California’s newest public college is beginning an experiment this fall that could change how higher education serves a coveted class of students: working adults without degrees.
Called Calbright, the free online community college is starting slow, offering noncredit classes with curriculum designed to teach skills requested by area companies.
But less than a month before it is expected to open, Calbright is raising more questions than it has answered. Those include how it will mesh with California’s existing 114 community colleges, the extent to which it will be able to reach the underserved students it is targeting and whether it will impact online education for working adults beyond the state.
Calbright has the blessing of California’s legislature, which freed up $100 million in funds to launch plus another $20 million earmarked for annual expenses, according to media reports. For its president and CEO, the university selected Heather Hiles, who has been a proponent of technology and access in higher ed.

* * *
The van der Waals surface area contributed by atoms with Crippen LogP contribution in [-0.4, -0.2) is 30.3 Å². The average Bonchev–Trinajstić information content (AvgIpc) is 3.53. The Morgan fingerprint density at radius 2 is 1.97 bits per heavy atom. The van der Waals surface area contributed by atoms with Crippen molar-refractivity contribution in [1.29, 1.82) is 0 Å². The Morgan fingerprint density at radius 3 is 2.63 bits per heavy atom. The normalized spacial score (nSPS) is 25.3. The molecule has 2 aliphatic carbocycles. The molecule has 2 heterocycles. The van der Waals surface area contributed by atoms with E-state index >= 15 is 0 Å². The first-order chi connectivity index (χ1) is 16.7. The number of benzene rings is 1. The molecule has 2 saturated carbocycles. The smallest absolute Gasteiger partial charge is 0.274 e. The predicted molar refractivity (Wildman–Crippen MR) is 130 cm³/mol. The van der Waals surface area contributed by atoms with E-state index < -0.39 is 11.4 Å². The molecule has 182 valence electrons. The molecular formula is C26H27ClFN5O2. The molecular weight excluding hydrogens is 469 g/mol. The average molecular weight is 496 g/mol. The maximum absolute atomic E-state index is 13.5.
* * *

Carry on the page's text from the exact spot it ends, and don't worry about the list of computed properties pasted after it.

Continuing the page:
It will offer three academic pathways — medical coding, information technology support and cybersecurity — the school’s communications director, Taylor Huckaby, told Education Dive in an email. So far Calbright has hired about a dozen part-time professors, though none are full-time.
Calbright expects about 400 students in its first class, but by late August none were enrolled. The cohort will be chosen through targeted marketing, business partnerships and union referrals, as well as direct applications. “This is a beta cohort that we’ll be closely monitoring and getting feedback from prior to a wider rollout,” he said.
The school will eventually scale to have “tens of thousands” of students moving through its pathways at their own pace, rather than following a… (continue reading…)